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Day: July 19, 2022

Mounting Data Lake Storage from a Spark Pool

Kamil Nowinski runs into some trouble:

Last weekend, I played a bit with Azure Synapse from a way of mounting Azure Data Lake Storage (ADLS) Gen2 in Synapse notebook within API in the Microsoft Spark Utilities (MSSparkUtils) package. I wanted to just do a simple test, hence I followed the documentation from Microsoft: How to use file mount/unmount API in Synapse.
Having an ADLS Account already created in a subscription – should be easy peasy, right?

Read on to understand when things might be a little more complicated than they seem. And more frustrating, once you see the cause of the problem.

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The Importance of a Proper Datamart / Data Warehouse

Teo Lachev explains why you want a datamart (or a data warehouse) for BI solutions:

I sent a proposal for implementing a classic BI solution: Azure SQL-based datamart (not Power BI datamart please), ETL, semantic model, and reports. The client had a sticker shock. Return to sender … as other BI companies that quoted can do it for half! Upon digging, it turned out the other companies would build the semantic model (aka Power BI dataset) directly on top of the data source. On a T&M basis, of course, what else? By contrast, I give fixed-price milestone-driven proposals and I don’t get paid unless I deliver and meet written and agreed upon success criteria, but that’s a different story.

So, let me count the ways as the poet would say. It’s certainly technically possible to slap a dataset on top of the data source(s). That’s what self-service BI is all about right … until it doesn’t serve anymore

Read on for more detail.

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Write Powershell Output to a File

Kenneth Fisher needs someplace to put all of his great ideas:

Last week I posted about a request to get a list of services. The first problem I ran into was expanding the column width, now I need to get the output off my screen and into a file to send the requestor. The cmdlet out-file is perfect for this and it’s pretty simple.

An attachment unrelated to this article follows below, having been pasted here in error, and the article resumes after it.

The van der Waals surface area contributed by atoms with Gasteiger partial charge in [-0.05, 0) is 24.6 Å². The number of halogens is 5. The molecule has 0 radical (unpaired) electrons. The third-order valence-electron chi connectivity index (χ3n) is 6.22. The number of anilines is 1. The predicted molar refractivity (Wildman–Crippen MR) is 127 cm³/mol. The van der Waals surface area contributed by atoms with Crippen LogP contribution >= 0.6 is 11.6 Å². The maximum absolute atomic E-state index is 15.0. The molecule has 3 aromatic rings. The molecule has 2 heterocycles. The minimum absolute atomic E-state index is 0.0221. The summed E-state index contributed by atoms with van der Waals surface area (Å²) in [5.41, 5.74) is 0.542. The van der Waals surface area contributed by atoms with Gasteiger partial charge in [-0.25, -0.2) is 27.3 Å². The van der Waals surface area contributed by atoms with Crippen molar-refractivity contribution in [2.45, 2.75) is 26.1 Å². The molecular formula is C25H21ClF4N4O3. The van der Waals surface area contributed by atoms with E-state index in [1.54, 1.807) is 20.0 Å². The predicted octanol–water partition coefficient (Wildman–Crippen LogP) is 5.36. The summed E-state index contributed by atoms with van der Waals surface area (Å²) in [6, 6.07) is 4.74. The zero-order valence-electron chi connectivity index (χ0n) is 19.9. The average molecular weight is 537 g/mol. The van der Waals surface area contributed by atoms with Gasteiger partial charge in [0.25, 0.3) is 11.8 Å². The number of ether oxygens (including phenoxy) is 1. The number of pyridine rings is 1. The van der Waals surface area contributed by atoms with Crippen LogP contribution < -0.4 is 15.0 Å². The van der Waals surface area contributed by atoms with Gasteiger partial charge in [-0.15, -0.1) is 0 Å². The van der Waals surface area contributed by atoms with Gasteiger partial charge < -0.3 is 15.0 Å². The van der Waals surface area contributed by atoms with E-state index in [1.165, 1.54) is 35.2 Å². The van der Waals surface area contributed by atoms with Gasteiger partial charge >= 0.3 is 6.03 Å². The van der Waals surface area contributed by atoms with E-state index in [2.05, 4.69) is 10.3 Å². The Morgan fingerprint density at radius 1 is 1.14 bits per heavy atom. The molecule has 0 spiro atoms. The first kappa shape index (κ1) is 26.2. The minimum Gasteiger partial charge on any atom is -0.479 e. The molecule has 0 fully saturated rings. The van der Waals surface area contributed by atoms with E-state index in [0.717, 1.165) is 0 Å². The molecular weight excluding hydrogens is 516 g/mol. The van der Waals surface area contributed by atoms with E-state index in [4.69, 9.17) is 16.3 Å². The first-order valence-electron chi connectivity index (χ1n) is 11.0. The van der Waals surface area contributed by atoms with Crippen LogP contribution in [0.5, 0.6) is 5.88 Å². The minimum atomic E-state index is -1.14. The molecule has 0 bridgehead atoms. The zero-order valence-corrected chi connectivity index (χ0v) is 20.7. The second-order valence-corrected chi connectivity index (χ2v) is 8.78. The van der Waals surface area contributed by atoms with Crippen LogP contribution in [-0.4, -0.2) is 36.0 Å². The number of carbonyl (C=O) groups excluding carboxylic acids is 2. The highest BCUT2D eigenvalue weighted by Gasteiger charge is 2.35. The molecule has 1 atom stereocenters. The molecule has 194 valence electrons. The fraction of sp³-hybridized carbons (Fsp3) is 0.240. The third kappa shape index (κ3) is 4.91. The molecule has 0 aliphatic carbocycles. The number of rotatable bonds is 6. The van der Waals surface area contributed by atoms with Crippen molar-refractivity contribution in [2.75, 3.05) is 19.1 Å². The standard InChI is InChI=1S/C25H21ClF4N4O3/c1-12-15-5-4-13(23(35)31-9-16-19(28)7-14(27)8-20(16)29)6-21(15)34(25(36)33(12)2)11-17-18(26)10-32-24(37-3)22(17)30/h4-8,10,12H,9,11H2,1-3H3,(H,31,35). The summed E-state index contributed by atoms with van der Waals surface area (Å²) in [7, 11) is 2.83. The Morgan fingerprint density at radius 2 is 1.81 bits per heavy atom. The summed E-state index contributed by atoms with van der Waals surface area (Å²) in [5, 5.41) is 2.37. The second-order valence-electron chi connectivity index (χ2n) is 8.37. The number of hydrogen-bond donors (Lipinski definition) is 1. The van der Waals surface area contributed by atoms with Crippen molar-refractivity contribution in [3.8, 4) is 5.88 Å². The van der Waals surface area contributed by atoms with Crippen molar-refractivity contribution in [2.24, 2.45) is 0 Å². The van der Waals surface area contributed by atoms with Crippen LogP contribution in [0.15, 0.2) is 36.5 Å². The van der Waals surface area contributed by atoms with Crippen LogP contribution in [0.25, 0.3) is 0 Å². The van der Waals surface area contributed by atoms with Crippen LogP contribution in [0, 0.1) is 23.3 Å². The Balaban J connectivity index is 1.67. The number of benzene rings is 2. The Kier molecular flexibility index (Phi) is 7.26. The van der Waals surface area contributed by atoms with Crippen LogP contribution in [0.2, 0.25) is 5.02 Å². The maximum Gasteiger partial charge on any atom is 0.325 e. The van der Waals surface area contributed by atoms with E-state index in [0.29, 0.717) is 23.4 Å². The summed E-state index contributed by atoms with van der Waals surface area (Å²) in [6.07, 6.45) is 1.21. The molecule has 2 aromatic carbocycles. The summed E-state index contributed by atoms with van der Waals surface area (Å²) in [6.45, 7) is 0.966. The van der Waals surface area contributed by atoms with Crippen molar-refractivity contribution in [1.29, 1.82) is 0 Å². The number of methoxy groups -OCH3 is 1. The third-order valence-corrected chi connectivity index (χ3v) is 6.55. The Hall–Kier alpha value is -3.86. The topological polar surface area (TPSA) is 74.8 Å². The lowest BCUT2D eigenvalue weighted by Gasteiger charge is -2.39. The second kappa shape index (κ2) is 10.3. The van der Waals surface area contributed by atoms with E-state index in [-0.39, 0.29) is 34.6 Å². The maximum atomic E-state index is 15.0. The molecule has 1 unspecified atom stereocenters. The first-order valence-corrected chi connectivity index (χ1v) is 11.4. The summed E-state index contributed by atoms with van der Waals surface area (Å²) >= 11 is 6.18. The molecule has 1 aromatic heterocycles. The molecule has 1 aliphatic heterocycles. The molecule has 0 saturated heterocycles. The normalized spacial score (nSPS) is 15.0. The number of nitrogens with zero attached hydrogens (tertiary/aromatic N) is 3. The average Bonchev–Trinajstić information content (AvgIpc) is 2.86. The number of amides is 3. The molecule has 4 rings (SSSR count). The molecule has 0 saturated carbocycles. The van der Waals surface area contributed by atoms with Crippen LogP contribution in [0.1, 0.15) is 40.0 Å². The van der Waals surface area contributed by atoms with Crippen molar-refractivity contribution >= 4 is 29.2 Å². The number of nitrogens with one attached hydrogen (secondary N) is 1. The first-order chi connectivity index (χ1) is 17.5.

Click through to see how the Out-File cmdlet works as well as another cmdlet you may wish to use instead.

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Creating Human-Readable Intervals from Lists in T-SQL

Daniel Hutmacher is making a list and checking it twice:

If you’ve worked with reporting, you’ve probably come across the following problem. You have a list of values, say “A, B, C, D, K, L, M, N, R, S, T, U, Z” that you want to display in a more user-friendly, condensed manner, “A-D, K-N, R-U, Z”.

Today, we’re going to look at how you can accomplish this in T-SQL, and what this has to do with window functions and gaps and islands.

Read on for a really good demonstration of how powerful window functions and STRING_AGG() can be.

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Using the WINDOW Clause in SQL Server 2022

Hasan Savran peeks through the windows:

WINDOW Operations in SQL Server can be hard to understand.  I believe one of the main reasons for that is the long and repeated code it needs. SELECT…WINDOW Clause will help us to remove repeated code and hopefully it will make the WINDOW Operations more user-friendly.

I am really happy about this syntax change, as often times, we have to re-use the same window frame (PARTITION BY and ORDER BY) or a base frame with a minor change (add one more column to the end). This removes the kind of repetition which makes queries harder to read and introduces subtle bugs.

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Don’t Store Files in the Database

Josh Darnell provides timeless advice:

As Deborah’s invite post suggests, this is a “that one time at that client” story. I was working at a consulting firm, and we had written an app for a particular client. Part of this application’s workflow involved users uploading images alongside some other information. These were not particularly large images in the grand scheme of things – they were taken by a microscope, and were a few kilobytes each, maybe.

However, this app had been in use for a long time. And as you might have guessed from the title of this post, each of these images was stored in a single table in the database that backed this application

Yeah, that’ll be a problem… Read on for some recommendations on how to avoid the issue. One thing I would add is FileTable, which came out in SQL Server 2012. In that case, the files are actually stored on disk but are queryable via T-SQL. It introduces its own set of problems but I do have some fond feelings about having used FileTable in the past.

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SQL Server Container Images and RHEL/Ubuntu Versions

Amit Khandelwal announces a change:

To make this approach scalable & manageable, we will publish SQL Server container images to MCR based on the distribution’s most recent version, rather than publishing it for all versions of both RHEL and Ubuntu. Here’s an example to help you understand: 

SQL Server 2017 supports Ubuntu 18.04 as the most recent distribution; thus, going forward SQL Server 2017 container images based on the Ubuntu 18.04 image will only be published to MCR and we will not publish the SQL Server 2017 container images for Ubuntu 16.04.

This seems fine to me. They focus on image support for the most recent fully-supported version and hopefully make it a bit better. I do wonder if that will change their overall Linux policy around version support, as that could be trickier to sell.

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